پرخاشگری تکانشی انسان: چشم انداز پژوهش خواب
|کد مقاله||سال انتشار||مقاله انگلیسی||ترجمه فارسی||تعداد کلمات|
|36908||2003||12 صفحه PDF||سفارش دهید||محاسبه نشده|
Publisher : Elsevier - Science Direct (الزویر - ساینس دایرکت)
Journal : Journal of Psychiatric Research, Volume 37, Issue 4, July–August 2003, Pages 313–324
Impulsive aggression is commonly associated with personality disorders, in particular antisocial and borderline personality disorders as well as with conduct disorder and intermittent explosive disorder. The relationship between impulsive aggression and testosterone is well established in many studies. One of the aims of this study was to characterize the relationship between earlier-mentioned different categorical psychiatric diagnosis describing human impulsive aggression and sleep using polysomnography and spectral power analysis. Another aim was to study the relationship between serum testosterone and sleep in persons with severe aggressive behaviour. Subjects for the study were 16 males charged with highly violent offences and ordered for a pretrial forensic psychiatric examination. The antisocials with borderline personality disorder comorbidity had significantly more awakenings and lower sleep efficiency compared with the subjects with only antisocial personality disorder. The subjects with severe conduct disorder in childhood anamnesis had higher amount of S4 sleep and higher relative theta and delta power in this sleep stage compared with males with only mild or moderate conduct disorder. The same kind of sleep architecture was associated with intermittent explosive disorder. In subgroups with higher serum testosterone levels also the amount of S4 sleep and the relative theta and delta power in this sleep stage were increased. The study gives further support to the growing evidence of brain dysfunction predisposing to severe aggressive behaviour and strengthens the view that there are different subpopulations of individuals with antisocial personality varying in impulsiveness. The differences in impulsiveness are reflected in sleep architecture as well.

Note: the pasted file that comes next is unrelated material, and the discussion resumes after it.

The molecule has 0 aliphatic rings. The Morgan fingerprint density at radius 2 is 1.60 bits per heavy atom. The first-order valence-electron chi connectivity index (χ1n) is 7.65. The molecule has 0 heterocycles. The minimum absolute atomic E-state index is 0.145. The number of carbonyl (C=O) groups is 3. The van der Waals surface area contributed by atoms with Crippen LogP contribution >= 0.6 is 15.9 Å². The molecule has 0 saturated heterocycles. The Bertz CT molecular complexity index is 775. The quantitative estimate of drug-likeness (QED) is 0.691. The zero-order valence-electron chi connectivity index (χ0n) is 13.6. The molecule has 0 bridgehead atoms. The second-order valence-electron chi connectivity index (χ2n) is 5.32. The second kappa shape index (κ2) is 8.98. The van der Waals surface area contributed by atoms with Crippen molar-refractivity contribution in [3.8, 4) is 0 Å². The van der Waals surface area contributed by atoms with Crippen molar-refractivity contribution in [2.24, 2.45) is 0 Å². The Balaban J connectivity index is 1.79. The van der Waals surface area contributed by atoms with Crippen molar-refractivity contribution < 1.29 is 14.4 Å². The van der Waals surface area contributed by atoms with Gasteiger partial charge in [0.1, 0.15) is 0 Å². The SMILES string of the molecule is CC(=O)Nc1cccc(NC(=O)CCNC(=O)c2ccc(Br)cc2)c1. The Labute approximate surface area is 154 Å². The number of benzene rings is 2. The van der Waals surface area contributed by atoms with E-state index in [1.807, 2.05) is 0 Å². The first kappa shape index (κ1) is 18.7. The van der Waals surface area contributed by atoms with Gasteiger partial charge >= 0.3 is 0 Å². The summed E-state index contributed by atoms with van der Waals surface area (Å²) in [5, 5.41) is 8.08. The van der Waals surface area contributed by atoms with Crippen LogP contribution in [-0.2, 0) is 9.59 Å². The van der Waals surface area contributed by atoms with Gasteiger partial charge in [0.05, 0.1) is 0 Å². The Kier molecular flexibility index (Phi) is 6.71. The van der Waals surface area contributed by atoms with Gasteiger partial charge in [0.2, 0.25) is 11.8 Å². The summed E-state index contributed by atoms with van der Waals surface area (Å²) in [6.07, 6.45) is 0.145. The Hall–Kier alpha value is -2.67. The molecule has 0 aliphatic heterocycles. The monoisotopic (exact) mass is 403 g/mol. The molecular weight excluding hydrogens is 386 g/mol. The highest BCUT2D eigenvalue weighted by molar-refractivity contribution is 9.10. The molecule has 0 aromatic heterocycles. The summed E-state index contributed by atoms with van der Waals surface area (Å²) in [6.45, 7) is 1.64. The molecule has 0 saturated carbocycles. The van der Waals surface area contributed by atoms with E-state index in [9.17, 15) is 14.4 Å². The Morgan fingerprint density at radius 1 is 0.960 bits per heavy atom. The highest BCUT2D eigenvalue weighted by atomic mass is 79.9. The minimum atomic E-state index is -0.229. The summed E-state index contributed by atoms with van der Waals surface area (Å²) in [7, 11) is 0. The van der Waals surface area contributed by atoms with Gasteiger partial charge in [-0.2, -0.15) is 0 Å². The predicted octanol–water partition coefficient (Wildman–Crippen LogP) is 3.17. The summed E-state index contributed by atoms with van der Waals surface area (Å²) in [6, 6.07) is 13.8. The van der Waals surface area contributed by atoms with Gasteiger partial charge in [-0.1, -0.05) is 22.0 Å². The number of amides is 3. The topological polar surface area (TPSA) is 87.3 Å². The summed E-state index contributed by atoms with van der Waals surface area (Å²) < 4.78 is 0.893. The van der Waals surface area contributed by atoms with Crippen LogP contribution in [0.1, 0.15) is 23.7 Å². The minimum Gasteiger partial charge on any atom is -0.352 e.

Impulsive aggressive behaviour that includes physical aggression directed towards others, self-mutilation, suicide attempts, domestic violence, substance use and property destruction presents a challenge to both research and health care system. The economic and social cost of aggressive behaviour is huge (Scott et al., 2001), and so far both pharmacological and behavioural treatment interventions have been quite ineffective (Malone et al., 2000). As a symptom, impulsive aggression cuts across a number of psychiatric disorders (Moeller, 2001), but it is commonly associated with personality disorders, in particular antisocial (APD) and borderline (BPD) personality disorders (Eronen et al., 1996, Virkkunen et al., 1996, Goodman and New, 2000 and Skodol et al., 2002). In fact, genetic, neurobiological, and diagnostic studies suggest a dimensional approach to BPD symptomatology, with impulsive aggression as one of the core dimensions of the disorder (Goodman and New, 2000 and Siever et al., 2002). APD is associated with a pervasive pattern of disregard for and the violation of the rights of others. Not surprisingly, the highest prevalence rates of APD are found in prisons and forensic settings (American Psychiatric Association, 2000). In a study by Fazel and Danesh (2002), 47% of male prisoners had APD. APD often co-occurs with BPD (Coid, 1993 and Hudziak et al., 1996) and it has even been suggested that BPD represents a female form of male-predominant APD (Gunderson and Zanarini, 1987). APD is always preceded by conduct disorder (CD) before the age of 15 (American Psychiatric Association, 2000). The essential feature of CD is a repetitive and persistent pattern of behaviour in which the basic rights of others or major age-appropriate societal norms or rules are violated (American Psychiatric Association, 2000). Impulsiveness has been found to be the best predictor of conduct problems (Vitacco and Rogers, 2001) and impulsiveness together with emotional lability may increase the likelihood of CD progressing to adult antisocial behaviour (McKay and Halperin, 2001). It has been argued that many individuals with personality disorders display clinically significant impulsive–aggressive behaviour, which cannot be specifically identified using axis II personality disorder diagnosis (Coccaro et al., 1998). In these cases, it would be better to use the diagnosis of intermittent explosive disorder (IED), which may best be regarded as a categorical expression of recurrent, problematic impulsive and aggressive behaviour (Coccaro, 2000). In addition, for research purposes, the diagnosis can also be made for individuals with APD and BPD, in cases where impulsive aggression is of specific clinical relevance (American Psychiatric Association, 2000). The relationship between testosterone and impulsive aggression has been well established in many studies. High concentrations of testosterone have been shown to be associated with both CD and APD (Virkkunen et al., 1994, Brooks and Reddon, 1996, Stalenheim et al., 1998 and Aromäki et al., 2002). In the study by Räsänen et al. (1999), personality-disordered criminals with multiple offences had higher serum testosterone levels than criminal schizophrenics or healthy controls. The role of testosterone in sleep regulation is still fairly unclear, but an association between slow wave sleep (SWS) and serum testosterone in healthy males has been reported (Leibenluft et al., 1997). Patients with most psychiatric diagnosis have displayed significant changes in sleep parameters (Benca et al., 1992), but less is known about sleep in personality disorders including APD and BPD. In the study by Benson et al. (1990), non-affective BPD patients had less both total sleep and stage 4 sleep (S4). More waking time after sleep onset and reduced rapid eye movement sleep (REM) latency have also been reported (Battaglia et al., 1993). In the study by De La Fuente et al. (2000), BPD patients had less total sleep, longer sleep onset latency and a greater percentage of wakefulness than healthy control subjects. They also had a longer duration of REM sleep, less stage 3 sleep (S3), S4 and SWS, but there was no difference in REM latency. In APD only one sleep EEG study has been reported (Lindberg et al., 2003). In this study habitually violent offenders, all having antisocial personality disorder, had significantly more awakenings during the night and decreased sleep efficiency (SE) but quite contrary to BPD, the amount of both SWS and especially S4 were significantly increased compared with the healthy controls. In fact, APD appears to be the only psychiatric disorder associated with an increase in deep sleep. Coble et al. (1984) reported that in pre-adolescent boys with CD the number of delta waves during sleep was higher compared with healthy controls. The alcoholic, impulsive violent offenders with IED have been reported to have a profound diurnal activity rhythm disturbance (Virkkunen et al., 1994), but to our knowledge, there are no sleep EEG studies in this diagnosis group. Greater understanding of subgroups within the broad category of persons with impulsive aggression may help to create more effective treatment interventions (Hill, 2003). Polysomnography may provide additional information in sub-typing persons with severe aggression problems. One aim of the study was to characterize the relationship between different categorical psychiatric diagnosis describing impulsive aggression and sleep using polysomnography and spectral power analysis. Another aim was to study the relationship between serum testosterone and sleep in persons with severe impulsive aggression.